8. DPIRD 2017, North Coast demersal scalefish resource harvest strategy 2017 – 2021. Version 1.0. Fisheries Management Paper No. 285. Department of Primary Industries and Regional Development, Government of Western Australia, Perth, Australia. 35p.
  9. Gaughan, DJ and Santoro K (eds.) 2020. Status Reports of the Fisheries and Aquatic Resources of Western Australia 2018/19: The State of the Fisheries. Department of Primary Industries and Regional Development, Western Australia, Perth, Australia. 291p.
  10. Haddon, M 2016, Tier 4 analyses for selected species in the SESSF (data from 1986–2015), draft version, CSIRO Oceans and Atmosphere, Hobart.
  11. Haddon, M and Sporcic, M 2018a, Draft Blue-Eye Trevalla Tier 5 Eastern Seamount Assessment: Catch-MSY Analysis, CSIRO Oceans and Atmosphere, Hobart.
  12. Haddon, M and Sporcic, M 2018b, Draft Tier 5 Blue-Eye Trevalla Eastern Seamount Assessment: Age-Structured Stock Reduction Analysis, CSIRO Oceans and Atmosphere, Hobart.
  13. Henry, GW and Lyle, JM 2003, The national recreational and Indigenous fishing survey. Fisheries Research and Development Corporation, Canberra.
  14. Kailola, PJ, Williams, MJ, Stewart, PC, Reichelt, RE, McNee, A and Grieve, C, 1993, Australian fisheries resources. Bureau of resource sciences, department of primary industries and energy. Fisheries Research and Development Corporation, Canberra, Australia.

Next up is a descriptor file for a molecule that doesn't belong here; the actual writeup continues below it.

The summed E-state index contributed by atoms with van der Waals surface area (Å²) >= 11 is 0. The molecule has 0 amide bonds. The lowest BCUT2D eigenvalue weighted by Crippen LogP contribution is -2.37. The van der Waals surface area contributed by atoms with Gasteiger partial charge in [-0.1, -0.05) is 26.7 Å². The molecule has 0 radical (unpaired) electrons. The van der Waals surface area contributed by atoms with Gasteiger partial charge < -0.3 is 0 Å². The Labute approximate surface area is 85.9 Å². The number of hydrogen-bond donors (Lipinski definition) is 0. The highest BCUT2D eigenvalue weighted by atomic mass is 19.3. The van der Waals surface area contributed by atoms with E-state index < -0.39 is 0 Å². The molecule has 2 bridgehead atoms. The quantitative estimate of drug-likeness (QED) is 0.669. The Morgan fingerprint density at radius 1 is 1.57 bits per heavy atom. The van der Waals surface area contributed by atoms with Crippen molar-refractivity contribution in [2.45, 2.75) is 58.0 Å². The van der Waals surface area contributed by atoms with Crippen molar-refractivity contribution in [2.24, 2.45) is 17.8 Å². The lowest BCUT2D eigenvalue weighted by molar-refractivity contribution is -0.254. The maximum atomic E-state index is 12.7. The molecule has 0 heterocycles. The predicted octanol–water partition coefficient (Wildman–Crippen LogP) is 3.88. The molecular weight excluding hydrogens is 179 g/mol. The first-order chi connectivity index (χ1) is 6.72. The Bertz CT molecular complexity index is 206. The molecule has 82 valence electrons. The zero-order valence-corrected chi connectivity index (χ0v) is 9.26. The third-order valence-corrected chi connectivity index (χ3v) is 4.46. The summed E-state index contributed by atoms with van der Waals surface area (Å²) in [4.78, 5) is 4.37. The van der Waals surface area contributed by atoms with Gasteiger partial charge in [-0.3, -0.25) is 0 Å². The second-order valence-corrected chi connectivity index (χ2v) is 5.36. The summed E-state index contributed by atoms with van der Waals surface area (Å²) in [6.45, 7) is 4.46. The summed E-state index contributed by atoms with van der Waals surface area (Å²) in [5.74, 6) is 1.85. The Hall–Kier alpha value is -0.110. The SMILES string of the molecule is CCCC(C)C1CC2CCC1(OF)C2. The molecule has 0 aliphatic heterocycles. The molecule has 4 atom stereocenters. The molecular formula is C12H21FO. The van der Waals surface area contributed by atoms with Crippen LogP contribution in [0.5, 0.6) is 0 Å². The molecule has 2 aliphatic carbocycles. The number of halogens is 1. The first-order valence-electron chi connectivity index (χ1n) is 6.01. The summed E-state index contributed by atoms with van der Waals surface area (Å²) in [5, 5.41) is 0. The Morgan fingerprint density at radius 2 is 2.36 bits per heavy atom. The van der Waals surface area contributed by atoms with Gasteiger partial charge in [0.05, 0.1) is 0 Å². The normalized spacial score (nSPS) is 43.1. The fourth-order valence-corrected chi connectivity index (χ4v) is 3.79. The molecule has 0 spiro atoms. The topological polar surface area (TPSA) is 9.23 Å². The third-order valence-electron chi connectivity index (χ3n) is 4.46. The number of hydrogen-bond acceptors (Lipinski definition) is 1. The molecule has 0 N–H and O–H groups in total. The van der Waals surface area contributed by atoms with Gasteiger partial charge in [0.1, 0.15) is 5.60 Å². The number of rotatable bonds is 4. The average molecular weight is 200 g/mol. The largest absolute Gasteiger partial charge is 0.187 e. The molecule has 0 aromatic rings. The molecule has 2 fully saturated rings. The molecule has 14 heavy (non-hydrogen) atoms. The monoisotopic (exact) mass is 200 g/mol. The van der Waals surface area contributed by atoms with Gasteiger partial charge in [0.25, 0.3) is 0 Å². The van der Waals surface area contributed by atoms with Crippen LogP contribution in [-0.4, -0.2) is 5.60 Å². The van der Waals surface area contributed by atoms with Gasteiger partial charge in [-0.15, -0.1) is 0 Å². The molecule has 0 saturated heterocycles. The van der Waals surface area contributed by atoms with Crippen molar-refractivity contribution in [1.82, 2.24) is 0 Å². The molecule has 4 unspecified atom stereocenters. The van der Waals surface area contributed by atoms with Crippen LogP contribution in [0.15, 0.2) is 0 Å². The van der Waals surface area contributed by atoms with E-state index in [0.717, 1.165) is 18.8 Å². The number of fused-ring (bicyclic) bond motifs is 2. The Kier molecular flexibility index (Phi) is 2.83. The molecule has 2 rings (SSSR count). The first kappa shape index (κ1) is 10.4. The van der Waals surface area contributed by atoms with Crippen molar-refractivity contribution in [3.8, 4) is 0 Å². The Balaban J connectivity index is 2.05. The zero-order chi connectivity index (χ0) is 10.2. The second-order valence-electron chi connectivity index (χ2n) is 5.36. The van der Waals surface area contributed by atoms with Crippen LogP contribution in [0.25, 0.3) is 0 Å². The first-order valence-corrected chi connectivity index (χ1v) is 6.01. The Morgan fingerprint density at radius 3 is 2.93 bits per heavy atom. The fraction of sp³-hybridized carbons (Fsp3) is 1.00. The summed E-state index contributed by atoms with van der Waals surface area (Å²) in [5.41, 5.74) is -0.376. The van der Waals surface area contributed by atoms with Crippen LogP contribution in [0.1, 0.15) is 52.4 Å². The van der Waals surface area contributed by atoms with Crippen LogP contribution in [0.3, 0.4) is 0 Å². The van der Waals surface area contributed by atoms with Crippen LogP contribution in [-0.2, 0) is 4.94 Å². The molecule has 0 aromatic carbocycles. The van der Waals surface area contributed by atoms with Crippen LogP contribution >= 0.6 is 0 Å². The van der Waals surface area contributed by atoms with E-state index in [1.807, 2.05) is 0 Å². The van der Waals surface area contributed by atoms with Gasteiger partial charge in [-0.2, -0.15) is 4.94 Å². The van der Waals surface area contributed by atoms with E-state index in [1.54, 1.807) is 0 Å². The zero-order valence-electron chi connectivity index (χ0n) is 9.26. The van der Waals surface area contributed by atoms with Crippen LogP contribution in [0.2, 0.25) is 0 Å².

15. Murphy, J.J., Ochwada-Doyle, F.A., West, L.D., Stark, K.E. and Hughes, J.M., 2020. The NSW Recreational Fisheries Monitoring Program - survey of recreational fishing, 2017/18. NSW DPI - Fisheries Final Report Series No. 158.
  16. QFish, Department of Agriculture and Fisheries, www.qfish.gov.au
  17. Ryan, KL, Hall, NG, Lai, EK, Smallwood, CB, Tate, A, Taylor, SM, Wise, BS 2019, Statewide survey of boat-based recreational fishing in Western Australia 2017/18. Fisheries Research Report No. 297. Department of Primary Industries and Regional Development, Government of Western Australia, Perth. 
  18. Sporcic, M 2018, Tier 4 assessments for selected SESSF species (data to 2017), CSIRO Oceans and Atmosphere, Hobart.
  19. Stobutzki, I, Patterson, H, Ward, P, Sampaklis, A, Sahlqvist, P, Moore, A and Viera, S 2009, Commonwealth Trawl and Scalefish Hook Sectors, in Wilson, D, Curtotti, R and Begg, G (eds) 2009, Fishery status reports 2009: status of fish stocks and fisheries managed by the Australian Government, Australian Bureau of Agricultural and Resource Economics – Bureau of Rural Sciences, Canberra.
  20. Webley, J, McInnes, K, Teixeira, D, Lawson, A and Quinn, R 2015, Statewide Recreational Fishing Survey 2013-14, Queensland Department of Agriculture and Fisheries, Brisbane.
  21. West, LD, Stark, KE, Murphy, JJ, Lyle, JM and Ochwada-Doyle, FA 2015, Survey of recreational fishing in New South Wales and the ACT, 2013/14. Fisheries Final Report Series No. 149. NSW Department of Primary Industries, Wollongong.
  22. Williams, A, Hamer, P, Haddon, M, Robertson, S, Althaus, F, Green, M and Kool, J 2017, Determining Blue-eye Trevalla stock structure and improving methods for stock assessment, FRDC final report, FRDC project no. 2013/015

Downloadable reports